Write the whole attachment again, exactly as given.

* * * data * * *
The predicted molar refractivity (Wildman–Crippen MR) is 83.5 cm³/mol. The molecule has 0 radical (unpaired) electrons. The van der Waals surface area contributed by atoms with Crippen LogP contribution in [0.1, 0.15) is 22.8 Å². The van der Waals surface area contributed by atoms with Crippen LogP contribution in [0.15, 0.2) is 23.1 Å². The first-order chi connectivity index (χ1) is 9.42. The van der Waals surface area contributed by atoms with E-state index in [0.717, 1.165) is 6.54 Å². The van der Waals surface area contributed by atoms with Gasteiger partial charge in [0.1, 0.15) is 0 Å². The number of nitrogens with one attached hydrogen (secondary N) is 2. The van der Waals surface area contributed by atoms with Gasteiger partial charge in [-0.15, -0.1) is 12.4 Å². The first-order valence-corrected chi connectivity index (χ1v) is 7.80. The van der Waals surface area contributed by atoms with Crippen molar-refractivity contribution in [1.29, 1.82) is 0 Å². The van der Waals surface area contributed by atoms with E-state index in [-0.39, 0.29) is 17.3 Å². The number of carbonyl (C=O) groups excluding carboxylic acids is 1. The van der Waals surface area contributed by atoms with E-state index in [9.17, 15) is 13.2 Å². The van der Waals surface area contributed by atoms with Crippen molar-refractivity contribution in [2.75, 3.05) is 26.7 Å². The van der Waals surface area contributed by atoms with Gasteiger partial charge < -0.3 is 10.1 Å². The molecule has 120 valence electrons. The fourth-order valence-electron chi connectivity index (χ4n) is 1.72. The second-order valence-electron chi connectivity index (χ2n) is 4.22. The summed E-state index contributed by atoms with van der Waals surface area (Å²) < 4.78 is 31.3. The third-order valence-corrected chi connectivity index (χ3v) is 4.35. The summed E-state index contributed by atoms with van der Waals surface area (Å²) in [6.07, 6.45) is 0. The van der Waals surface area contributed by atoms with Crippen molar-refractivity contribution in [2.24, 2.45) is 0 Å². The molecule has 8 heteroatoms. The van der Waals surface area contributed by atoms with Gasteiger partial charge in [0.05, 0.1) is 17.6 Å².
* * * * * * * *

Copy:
The predicted molar refractivity (Wildman–Crippen MR) is 83.5 cm³/mol. The molecule has 0 radical (unpaired) electrons. The van der Waals surface area contributed by atoms with Crippen LogP contribution in [0.1, 0.15) is 22.8 Å². The van der Waals surface area contributed by atoms with Crippen LogP contribution in [0.15, 0.2) is 23.1 Å². The first-order chi connectivity index (χ1) is 9.42. The van der Waals surface area contributed by atoms with E-state index in [0.717, 1.165) is 6.54 Å². The van der Waals surface area contributed by atoms with Gasteiger partial charge in [0.1, 0.15) is 0 Å². The number of nitrogens with one attached hydrogen (secondary N) is 2. The van der Waals surface area contributed by atoms with Gasteiger partial charge in [-0.15, -0.1) is 12.4 Å². The first-order valence-corrected chi connectivity index (χ1v) is 7.80. The van der Waals surface area contributed by atoms with Crippen molar-refractivity contribution in [1.29, 1.82) is 0 Å². The van der Waals surface area contributed by atoms with E-state index in [-0.39, 0.29) is 17.3 Å². The number of carbonyl (C=O) groups excluding carboxylic acids is 1. The van der Waals surface area contributed by atoms with E-state index in [9.17, 15) is 13.2 Å². The van der Waals surface area contributed by atoms with Crippen molar-refractivity contribution in [2.75, 3.05) is 26.7 Å². The van der Waals surface area contributed by atoms with Gasteiger partial charge < -0.3 is 10.1 Å². The molecule has 120 valence electrons. The fourth-order valence-electron chi connectivity index (χ4n) is 1.72. The second-order valence-electron chi connectivity index (χ2n) is 4.22. The summed E-state index contributed by atoms with van der Waals surface area (Å²) < 4.78 is 31.3. The third-order valence-corrected chi connectivity index (χ3v) is 4.35. The summed E-state index contributed by atoms with van der Waals surface area (Å²) in [6.07, 6.45) is 0. The van der Waals surface area contributed by atoms with Crippen molar-refractivity contribution in [2.24, 2.45) is 0 Å². The molecule has 8 heteroatoms. The van der Waals surface area contributed by atoms with Gasteiger partial charge in [0.05, 0.1) is 17.6 Å².